Understanding how other people cope with a life-threatening illness may help the patient and his or her family prepare to cope with their own illness.
A life-threatening illness may be described as having the following four phases:
- Phase before the diagnosis.
- The acute phase.
- The chronic phase.
- Recovery or death.
The phase before the diagnosis of a life-threatening illness is the period of time just before the diagnosis when a person realizes that he or she may develop an illness. This phase is not usually a single moment, but extends throughout the period when the person has a physical examination, including various tests, and ends when the person is told of the diagnosis.
The acute phase occurs at the time of the diagnosis when a person is forced to understand the diagnosis and make decisions about his or her medical care.
The chronic phase is the period of time between the diagnosis and the result of treatment. It is the period when a patient tries to cope with the demands of life while also undergoing treatment and coping with the side effects of treatment. In the past, the period between a cancer diagnosis and death usually lasted only a few months, and this time was usually spent in the hospital. Today, people can live for years after being diagnosed with cancer.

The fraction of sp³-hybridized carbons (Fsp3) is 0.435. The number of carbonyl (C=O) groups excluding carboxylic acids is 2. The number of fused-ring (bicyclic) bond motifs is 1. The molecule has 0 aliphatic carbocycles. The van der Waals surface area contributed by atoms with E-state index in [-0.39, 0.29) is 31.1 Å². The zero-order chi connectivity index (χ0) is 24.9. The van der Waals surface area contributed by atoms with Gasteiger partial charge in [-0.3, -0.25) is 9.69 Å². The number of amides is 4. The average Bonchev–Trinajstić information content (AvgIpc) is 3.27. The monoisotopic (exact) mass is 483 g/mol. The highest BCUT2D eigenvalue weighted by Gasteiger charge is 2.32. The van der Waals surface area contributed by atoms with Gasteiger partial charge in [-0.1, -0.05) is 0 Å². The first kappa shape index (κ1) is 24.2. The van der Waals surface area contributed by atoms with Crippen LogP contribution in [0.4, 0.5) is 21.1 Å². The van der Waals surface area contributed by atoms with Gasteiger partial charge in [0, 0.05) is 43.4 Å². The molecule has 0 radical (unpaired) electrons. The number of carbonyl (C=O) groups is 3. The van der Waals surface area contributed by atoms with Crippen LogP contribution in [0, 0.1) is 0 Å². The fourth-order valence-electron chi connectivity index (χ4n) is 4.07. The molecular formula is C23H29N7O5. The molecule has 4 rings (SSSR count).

In the recovery phase, people cope with the mental, social, physical, religious, and financial effects of cancer.
The final (terminal) phase of a life-threatening illness occurs when death is likely. The focus changes from curing the illness or prolonging life, to providing comfort and relief from pain. Religious concerns are often the focus during this time.
National Cancer Institute